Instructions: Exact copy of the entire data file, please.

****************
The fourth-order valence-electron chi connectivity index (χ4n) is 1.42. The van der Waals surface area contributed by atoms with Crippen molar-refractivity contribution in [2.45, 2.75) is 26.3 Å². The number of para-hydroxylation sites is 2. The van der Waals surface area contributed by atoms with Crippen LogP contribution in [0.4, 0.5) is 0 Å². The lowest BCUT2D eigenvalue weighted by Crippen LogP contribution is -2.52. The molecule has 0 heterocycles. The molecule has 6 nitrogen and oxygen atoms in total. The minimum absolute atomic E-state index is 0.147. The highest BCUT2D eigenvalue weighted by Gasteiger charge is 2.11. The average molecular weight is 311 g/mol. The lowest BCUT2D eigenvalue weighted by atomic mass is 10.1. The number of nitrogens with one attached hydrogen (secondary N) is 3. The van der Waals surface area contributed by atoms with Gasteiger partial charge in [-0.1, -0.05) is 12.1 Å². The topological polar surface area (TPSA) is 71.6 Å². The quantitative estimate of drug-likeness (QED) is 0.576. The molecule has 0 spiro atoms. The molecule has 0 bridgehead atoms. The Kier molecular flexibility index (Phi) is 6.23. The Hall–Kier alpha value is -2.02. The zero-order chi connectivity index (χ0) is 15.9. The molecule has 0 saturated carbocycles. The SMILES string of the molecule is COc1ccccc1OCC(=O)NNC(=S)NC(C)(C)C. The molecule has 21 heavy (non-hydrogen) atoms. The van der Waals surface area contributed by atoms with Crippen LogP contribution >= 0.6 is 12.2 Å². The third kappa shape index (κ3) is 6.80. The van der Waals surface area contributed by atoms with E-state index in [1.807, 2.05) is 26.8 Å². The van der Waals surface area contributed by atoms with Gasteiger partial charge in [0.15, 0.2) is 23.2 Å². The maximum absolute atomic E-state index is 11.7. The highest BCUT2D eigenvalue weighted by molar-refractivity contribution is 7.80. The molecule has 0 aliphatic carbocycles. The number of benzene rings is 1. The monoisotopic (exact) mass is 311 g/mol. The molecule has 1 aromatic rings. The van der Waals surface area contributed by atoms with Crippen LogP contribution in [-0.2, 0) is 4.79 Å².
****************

The fourth-order valence-electron chi connectivity index (χ4n) is 1.42. The van der Waals surface area contributed by atoms with Crippen molar-refractivity contribution in [2.45, 2.75) is 26.3 Å². The number of para-hydroxylation sites is 2. The van der Waals surface area contributed by atoms with Crippen LogP contribution in [0.4, 0.5) is 0 Å². The lowest BCUT2D eigenvalue weighted by Crippen LogP contribution is -2.52. The molecule has 0 heterocycles. The molecule has 6 nitrogen and oxygen atoms in total. The minimum absolute atomic E-state index is 0.147. The highest BCUT2D eigenvalue weighted by Gasteiger charge is 2.11. The average molecular weight is 311 g/mol. The lowest BCUT2D eigenvalue weighted by atomic mass is 10.1. The number of nitrogens with one attached hydrogen (secondary N) is 3. The van der Waals surface area contributed by atoms with Gasteiger partial charge in [-0.1, -0.05) is 12.1 Å². The topological polar surface area (TPSA) is 71.6 Å². The quantitative estimate of drug-likeness (QED) is 0.576. The molecule has 0 spiro atoms. The molecule has 0 bridgehead atoms. The Kier molecular flexibility index (Phi) is 6.23. The Hall–Kier alpha value is -2.02. The zero-order chi connectivity index (χ0) is 15.9. The molecule has 0 saturated carbocycles. The SMILES string of the molecule is COc1ccccc1OCC(=O)NNC(=S)NC(C)(C)C. The molecule has 21 heavy (non-hydrogen) atoms. The van der Waals surface area contributed by atoms with Crippen LogP contribution >= 0.6 is 12.2 Å². The third kappa shape index (κ3) is 6.80. The van der Waals surface area contributed by atoms with E-state index in [1.807, 2.05) is 26.8 Å². The van der Waals surface area contributed by atoms with Gasteiger partial charge in [0.15, 0.2) is 23.2 Å². The maximum absolute atomic E-state index is 11.7. The highest BCUT2D eigenvalue weighted by molar-refractivity contribution is 7.80. The molecule has 0 aliphatic carbocycles. The number of benzene rings is 1. The monoisotopic (exact) mass is 311 g/mol. The molecule has 1 aromatic rings. The van der Waals surface area contributed by atoms with Crippen LogP contribution in [-0.2, 0) is 4.79 Å².